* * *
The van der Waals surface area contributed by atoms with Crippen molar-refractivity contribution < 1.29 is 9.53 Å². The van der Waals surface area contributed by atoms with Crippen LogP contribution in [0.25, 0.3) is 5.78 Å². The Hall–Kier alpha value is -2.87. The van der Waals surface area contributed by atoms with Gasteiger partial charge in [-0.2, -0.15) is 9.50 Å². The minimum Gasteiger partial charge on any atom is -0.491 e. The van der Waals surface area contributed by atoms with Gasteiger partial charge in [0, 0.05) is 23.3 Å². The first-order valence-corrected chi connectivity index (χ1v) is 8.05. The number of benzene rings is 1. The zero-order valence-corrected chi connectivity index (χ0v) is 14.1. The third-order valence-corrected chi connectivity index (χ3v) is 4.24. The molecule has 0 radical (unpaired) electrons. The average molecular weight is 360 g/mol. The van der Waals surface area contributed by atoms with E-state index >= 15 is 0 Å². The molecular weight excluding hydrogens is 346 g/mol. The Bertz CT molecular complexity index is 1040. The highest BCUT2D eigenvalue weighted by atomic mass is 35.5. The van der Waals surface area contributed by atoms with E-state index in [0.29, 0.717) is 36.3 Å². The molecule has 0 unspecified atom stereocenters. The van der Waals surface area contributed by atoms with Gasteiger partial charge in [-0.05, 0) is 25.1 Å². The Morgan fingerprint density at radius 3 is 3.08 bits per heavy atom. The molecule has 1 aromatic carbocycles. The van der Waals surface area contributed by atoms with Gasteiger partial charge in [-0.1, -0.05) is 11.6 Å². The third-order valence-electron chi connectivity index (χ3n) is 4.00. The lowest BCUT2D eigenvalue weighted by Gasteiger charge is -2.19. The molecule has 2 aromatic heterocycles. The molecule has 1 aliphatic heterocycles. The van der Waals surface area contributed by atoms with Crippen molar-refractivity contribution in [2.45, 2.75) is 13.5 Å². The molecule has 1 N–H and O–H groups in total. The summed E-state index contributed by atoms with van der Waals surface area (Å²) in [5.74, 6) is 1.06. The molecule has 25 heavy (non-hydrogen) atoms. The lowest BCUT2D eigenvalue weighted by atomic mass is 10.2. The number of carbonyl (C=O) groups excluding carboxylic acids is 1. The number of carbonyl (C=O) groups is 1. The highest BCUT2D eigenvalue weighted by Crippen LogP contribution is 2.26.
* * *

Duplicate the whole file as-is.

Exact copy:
The van der Waals surface area contributed by atoms with Crippen molar-refractivity contribution < 1.29 is 9.53 Å². The van der Waals surface area contributed by atoms with Crippen LogP contribution in [0.25, 0.3) is 5.78 Å². The Hall–Kier alpha value is -2.87. The van der Waals surface area contributed by atoms with Gasteiger partial charge in [-0.2, -0.15) is 9.50 Å². The minimum Gasteiger partial charge on any atom is -0.491 e. The van der Waals surface area contributed by atoms with Gasteiger partial charge in [0, 0.05) is 23.3 Å². The first-order valence-corrected chi connectivity index (χ1v) is 8.05. The number of benzene rings is 1. The zero-order valence-corrected chi connectivity index (χ0v) is 14.1. The third-order valence-corrected chi connectivity index (χ3v) is 4.24. The molecule has 0 radical (unpaired) electrons. The average molecular weight is 360 g/mol. The van der Waals surface area contributed by atoms with E-state index >= 15 is 0 Å². The molecular weight excluding hydrogens is 346 g/mol. The Bertz CT molecular complexity index is 1040. The highest BCUT2D eigenvalue weighted by atomic mass is 35.5. The van der Waals surface area contributed by atoms with E-state index in [0.29, 0.717) is 36.3 Å². The molecule has 0 unspecified atom stereocenters. The van der Waals surface area contributed by atoms with Gasteiger partial charge in [-0.05, 0) is 25.1 Å². The Morgan fingerprint density at radius 3 is 3.08 bits per heavy atom. The molecule has 1 aromatic carbocycles. The van der Waals surface area contributed by atoms with Gasteiger partial charge in [-0.1, -0.05) is 11.6 Å². The third-order valence-electron chi connectivity index (χ3n) is 4.00. The lowest BCUT2D eigenvalue weighted by Gasteiger charge is -2.19. The molecule has 2 aromatic heterocycles. The molecule has 1 aliphatic heterocycles. The van der Waals surface area contributed by atoms with Crippen molar-refractivity contribution in [2.45, 2.75) is 13.5 Å². The molecule has 1 N–H and O–H groups in total. The summed E-state index contributed by atoms with van der Waals surface area (Å²) in [5.74, 6) is 1.06. The molecule has 25 heavy (non-hydrogen) atoms. The lowest BCUT2D eigenvalue weighted by atomic mass is 10.2. The number of carbonyl (C=O) groups excluding carboxylic acids is 1. The number of carbonyl (C=O) groups is 1. The highest BCUT2D eigenvalue weighted by Crippen LogP contribution is 2.26.